It was a marvellous if daunting opportunity. I thought I had achieved the ultimate in my nursing career. That euphoric state did not endure. I was to find the divided command irksome. I admired Vera Adderley and appreciated that she had encouraged me to develop my abilities to their full potential but with her as Principal Director of Nursing I felt more like a Deputy Matron than the Matron of P.H.H. 

I am sure this problem would have disappeared eventually when Miss Adderley had properly defined the boundaries of her authority as Principal Director of Nursing. More troubling was a feeling of deep concern for the hospital itself, the removal of facilities and the diverting of funds to build up the Prince of Wales. 

I, among others, felt incensed when the Board of Directors financed the construction of a swimming pool at the P.O.W, because the nurses at Prince Henry had installed a pool next to the McNevin Home. Little Bay Beach had been badly polluted by the sewerage outfall at Malabar which was not the case when I trained. In 1970 a group of nurses decided to raise funds to build a swimming pool. We held dances, raffles, barbecues, etc. and the pool was installed while I was Matron and it hadn’t cost the hospital anything. 

The nurses at the Coast/P.H.H. were always aware of the scarcity of public health funds; even a large project like the lovely Coast Nurses War Memorial Chapel was built with funds raised by the P.H.H. Trained Nurses’ Association. 

It was something of a shock to find that the Board of Directors had no such scruples about providing a swimming pool at the Prince of Wales with money that could have been used for much needed medical purposes.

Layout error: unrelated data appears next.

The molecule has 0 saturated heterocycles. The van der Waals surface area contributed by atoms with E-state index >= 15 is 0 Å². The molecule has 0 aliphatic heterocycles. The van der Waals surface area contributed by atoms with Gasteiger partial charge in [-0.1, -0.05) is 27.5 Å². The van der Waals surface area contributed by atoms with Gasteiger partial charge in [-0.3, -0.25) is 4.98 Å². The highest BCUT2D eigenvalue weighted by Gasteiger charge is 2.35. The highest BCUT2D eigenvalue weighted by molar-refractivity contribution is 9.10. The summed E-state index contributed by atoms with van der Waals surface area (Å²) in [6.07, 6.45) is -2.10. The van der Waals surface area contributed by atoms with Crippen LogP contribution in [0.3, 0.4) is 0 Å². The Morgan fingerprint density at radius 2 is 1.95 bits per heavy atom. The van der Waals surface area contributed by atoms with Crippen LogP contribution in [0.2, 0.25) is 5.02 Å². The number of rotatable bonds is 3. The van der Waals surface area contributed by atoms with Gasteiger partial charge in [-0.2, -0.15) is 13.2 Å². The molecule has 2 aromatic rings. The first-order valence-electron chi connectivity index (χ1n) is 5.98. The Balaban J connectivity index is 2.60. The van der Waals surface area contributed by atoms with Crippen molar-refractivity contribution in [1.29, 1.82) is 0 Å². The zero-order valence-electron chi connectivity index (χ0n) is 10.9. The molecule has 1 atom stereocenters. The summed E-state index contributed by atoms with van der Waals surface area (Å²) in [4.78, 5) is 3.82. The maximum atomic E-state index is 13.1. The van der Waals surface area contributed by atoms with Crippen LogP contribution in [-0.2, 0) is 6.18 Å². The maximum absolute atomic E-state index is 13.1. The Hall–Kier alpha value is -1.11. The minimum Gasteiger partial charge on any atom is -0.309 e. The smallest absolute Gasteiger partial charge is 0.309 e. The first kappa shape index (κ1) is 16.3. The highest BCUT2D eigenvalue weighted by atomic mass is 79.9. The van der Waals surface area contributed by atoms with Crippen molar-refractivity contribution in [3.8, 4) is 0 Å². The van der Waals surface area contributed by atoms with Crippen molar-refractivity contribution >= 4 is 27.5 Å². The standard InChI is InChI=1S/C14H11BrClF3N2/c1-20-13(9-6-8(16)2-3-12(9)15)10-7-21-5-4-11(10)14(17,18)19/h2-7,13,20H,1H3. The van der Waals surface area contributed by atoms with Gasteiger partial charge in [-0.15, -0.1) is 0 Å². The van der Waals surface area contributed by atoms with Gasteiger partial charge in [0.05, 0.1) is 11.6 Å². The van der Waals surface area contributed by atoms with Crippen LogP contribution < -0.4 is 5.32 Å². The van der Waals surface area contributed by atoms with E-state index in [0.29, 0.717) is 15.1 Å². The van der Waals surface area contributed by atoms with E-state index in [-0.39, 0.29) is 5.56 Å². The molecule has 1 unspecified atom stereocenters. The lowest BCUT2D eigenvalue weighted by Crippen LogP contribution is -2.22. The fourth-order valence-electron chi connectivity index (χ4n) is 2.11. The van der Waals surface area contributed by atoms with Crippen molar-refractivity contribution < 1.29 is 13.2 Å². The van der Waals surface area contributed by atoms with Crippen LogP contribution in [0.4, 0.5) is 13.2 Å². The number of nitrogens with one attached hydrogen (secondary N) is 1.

It seemed to me that Prince Henry was not getting a fair deal. Most of all I found I missed the direct contact with patient care. I was working hard, learming a lot about administration but I was not enjoying it and decided after much thought that this was not my scene. 

I applied for and was appointed to the vacant Matronship of the Mona Vale Hospital in a northen beach suburb of Sydney. My family and friends thought I had lost my mind. I hadn’t, Mona Vale was a small general hospital with a maternity wing. The eight years I spent there were rewarding in every way. It grew rapidly and all the knowledge I had acquired as a nurse and administrator was fully used.
I had married Gordon Sharp., a businessman, in 1978 and resigned in March 1980 soon after our baby was born. I was then on annual leave and the Board of Directors generously suggested I take maternity leave instead of resigning-attitudes had changed a lot since my training days. 

I deeply appreciated the Directors confidence in my work but declined the offer. A new phase in my life was beginning which I wanted to experience without the responsibility of managing a large institution which would require my complete dedication. 

My nursing career had been fulfilling. I believe my training at P.H.H. had prepared me to accept and not shy away from the responsibility of leadership when it came my way. l guess I was lucky too; being in the right place at the right time gained me the privilege of becoming the Matron of my own training school, an old and famous one which in turm made me an efficient Matron of Mona Vale where I spent eight wonderful years.